On July 25, 2013, the Sixth Circuit held that the administrative hearing requirement of 8 U.S.C. § 1447 did not impose a jurisdictional limitation on judicial review. ECF No. 58. Accordingly, the Sixth Circuit reversed the Court's conclusion that it lacked subject matter jurisdiction over Shweika's petition. However, the court stated:

Notwithstanding our conclusion that 8 U.S.C. § 1421(c)'s administrative-hearing requirement is nonjurisdictional, it does not follow that Shweika was thereby free to disregard the requirement, if in fact he did so. Upon remand, we leave to the district court to reconsider whether § 1421(c)'s administrative-hearing requirement implies a completion requirement; whether Shweika satisfied § 1421(c)'s administrative-hearing requirement; and, if he did not, what nonjurisdictional consequences attach to the failure to satisfy § 1421(c)'s administrative-hearing requirement.

Id. at 13.

         On October 29, 2015, this Court issued an opinion and order vacating USCIS's denial of Shweika's application. ECF No. 70. The Court reasoned that, because USCIS “has conclusively represented that Shweika's application was denied and his interview complete, ” the question of whether § 1421(c)'s imposed a completion requirement was moot. Id. at 12. Further, the order concluded that, even if Shweika had not exhausted his administrative remedies, remand to USCIS for a continued hearing was not justified for several reasons. First, Shweika's suits in this Court were both initiated after long and unexplained delays by USCIS. Likewise, because the § 1421(c) review hearing was partially completed, only a small amount of evidence was outstanding. Thus, remand was unnecessary.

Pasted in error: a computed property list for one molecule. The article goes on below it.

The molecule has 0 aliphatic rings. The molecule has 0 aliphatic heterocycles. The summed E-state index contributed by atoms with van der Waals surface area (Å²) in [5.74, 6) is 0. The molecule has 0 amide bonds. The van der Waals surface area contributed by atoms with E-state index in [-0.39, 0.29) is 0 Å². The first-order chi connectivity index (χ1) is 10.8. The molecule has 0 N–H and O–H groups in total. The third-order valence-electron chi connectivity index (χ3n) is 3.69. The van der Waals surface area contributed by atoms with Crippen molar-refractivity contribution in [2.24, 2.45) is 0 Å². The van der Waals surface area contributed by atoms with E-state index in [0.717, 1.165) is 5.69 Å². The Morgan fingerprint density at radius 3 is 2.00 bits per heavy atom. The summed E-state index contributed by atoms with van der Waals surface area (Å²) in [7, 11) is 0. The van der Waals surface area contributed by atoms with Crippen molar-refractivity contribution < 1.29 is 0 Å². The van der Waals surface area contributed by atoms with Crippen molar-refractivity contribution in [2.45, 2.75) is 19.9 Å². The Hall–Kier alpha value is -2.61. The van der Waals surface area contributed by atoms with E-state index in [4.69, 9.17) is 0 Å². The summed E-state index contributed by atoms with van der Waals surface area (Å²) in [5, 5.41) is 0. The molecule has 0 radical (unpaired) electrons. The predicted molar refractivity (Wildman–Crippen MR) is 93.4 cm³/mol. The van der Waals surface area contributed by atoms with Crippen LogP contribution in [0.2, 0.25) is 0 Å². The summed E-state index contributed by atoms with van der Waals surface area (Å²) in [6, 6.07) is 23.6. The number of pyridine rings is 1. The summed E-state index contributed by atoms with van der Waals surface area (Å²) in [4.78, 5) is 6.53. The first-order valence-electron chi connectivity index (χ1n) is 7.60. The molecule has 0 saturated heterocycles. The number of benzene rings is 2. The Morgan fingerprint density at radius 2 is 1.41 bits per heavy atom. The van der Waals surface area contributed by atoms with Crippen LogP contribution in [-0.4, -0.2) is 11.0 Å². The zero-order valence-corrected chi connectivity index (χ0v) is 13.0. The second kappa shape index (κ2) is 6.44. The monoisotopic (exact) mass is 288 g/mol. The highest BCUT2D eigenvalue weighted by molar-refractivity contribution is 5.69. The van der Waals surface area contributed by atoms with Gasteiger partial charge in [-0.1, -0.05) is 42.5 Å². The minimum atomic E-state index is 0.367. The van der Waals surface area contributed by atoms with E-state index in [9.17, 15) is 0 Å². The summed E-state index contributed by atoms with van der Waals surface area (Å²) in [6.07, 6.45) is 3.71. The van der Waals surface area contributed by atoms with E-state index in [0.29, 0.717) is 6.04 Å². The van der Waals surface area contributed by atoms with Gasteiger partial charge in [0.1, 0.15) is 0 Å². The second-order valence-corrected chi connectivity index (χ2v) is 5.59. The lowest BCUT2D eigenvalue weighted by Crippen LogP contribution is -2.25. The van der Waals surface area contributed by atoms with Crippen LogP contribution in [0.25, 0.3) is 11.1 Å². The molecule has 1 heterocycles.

The October 2015 order then addressed the remaining issues in the case: